Emory Report
January 20, 2009
Volume 61, Number 16



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January 20, 2009
Advance Notice

Dean’s Hours will discuss economy
The Graduate School is holding two additional Dean’s Hours to discuss the impact of the economic downturn on graduate education at Emory.

They will be Friday, Jan. 23, from 11 a.m. to 12:30 p.m., and Thursday, Feb. 19, from noon to 1 p.m. Locations will be announced later.

“It is important that we fashion a response to the current difficulties by engaging the collective wisdom, imagination and commitment of the whole Graduate School,” says Dean Lisa Tedesco.

Tedesco says she and the graduate school staff will provide accurate information as available and lead an open dialogue about “how best to move forward in this changed environment.”

For more information, see http://www.graduateschool.emory.edu/about/announcements.

Debate on illegal immigration set
“Responses to those in our midst: A debate on illegal immigration,” co-sponsored by the Aquinas Center of Theology, will be held Tuesday, Feb. 3, from 7 to 8:30 p.m. at the Candler School of Theology, Room 252. Catholic attorneys William Chip and Michael Scaperlanda continue face-to-face a debate they began in print.
Free and open to the public, event co-sponsors include the Department of Religion, Center for Ethics, and the Parish and Social Justice Ministries of the Catholic Charities of the Archdiocese of Atlanta.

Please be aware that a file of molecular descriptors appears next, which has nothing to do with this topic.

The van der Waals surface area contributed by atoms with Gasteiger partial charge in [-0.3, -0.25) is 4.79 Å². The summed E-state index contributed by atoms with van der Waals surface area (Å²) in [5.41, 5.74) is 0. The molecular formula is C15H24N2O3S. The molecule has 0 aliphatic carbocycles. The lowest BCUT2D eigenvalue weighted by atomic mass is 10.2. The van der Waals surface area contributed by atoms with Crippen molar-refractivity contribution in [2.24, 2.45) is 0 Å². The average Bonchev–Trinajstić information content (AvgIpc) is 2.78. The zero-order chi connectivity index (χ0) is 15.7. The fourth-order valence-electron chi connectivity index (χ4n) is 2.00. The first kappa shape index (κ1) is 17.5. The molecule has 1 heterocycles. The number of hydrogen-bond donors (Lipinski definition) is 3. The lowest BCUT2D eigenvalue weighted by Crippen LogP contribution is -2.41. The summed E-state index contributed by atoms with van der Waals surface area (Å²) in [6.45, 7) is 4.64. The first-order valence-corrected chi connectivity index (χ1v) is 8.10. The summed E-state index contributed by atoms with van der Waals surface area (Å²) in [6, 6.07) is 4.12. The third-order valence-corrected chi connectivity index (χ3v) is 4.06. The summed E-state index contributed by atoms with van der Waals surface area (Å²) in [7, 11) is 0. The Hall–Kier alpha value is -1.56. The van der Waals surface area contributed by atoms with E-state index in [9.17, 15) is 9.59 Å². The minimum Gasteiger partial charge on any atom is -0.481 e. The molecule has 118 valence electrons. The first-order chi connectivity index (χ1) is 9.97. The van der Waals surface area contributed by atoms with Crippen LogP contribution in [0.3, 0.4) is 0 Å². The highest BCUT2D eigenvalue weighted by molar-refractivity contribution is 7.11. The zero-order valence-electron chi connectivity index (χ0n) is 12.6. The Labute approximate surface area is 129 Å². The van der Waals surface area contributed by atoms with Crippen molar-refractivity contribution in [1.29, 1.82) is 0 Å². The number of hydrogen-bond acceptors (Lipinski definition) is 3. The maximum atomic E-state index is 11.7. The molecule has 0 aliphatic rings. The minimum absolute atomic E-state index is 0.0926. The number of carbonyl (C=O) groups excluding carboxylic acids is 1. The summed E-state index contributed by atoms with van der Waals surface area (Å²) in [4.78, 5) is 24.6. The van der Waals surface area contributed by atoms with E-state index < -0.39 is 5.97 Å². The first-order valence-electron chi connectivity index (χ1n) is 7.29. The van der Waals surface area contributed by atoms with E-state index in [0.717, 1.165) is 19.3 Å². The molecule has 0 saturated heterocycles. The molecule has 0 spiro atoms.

For more information, call 404-727-8860.

Diabetes fairs explain risk factors
Two opportunities are offered to learn if you have diabetes or are at risk for the disease. The fairs are Friday, Jan. 23 from 7:30 a.m. to 1 p.m. in Classroom D on the second floor of Emory University Hospital and Friday, Jan. 30, from 8 a.m. to 3 p.m. at 1599 Clifton Rd.

Eddie Gammill, manager of wellness programs, says participants can talk with a wellness coach, have their finger pricked and get immediate results from the blood test. Learn what lifestyle changes are beneficial and about Tier Zero drugs and monitors — those covered by insurarnce at 100 percent — available to help treat the condition.

According to the Centers for Disease Control and Prevention, up to 25 percent of those who are diabetic don’t even know they have the disease.

For more information, see http://www.hr.emory.edu/eu/spotlight/newspotlight.html.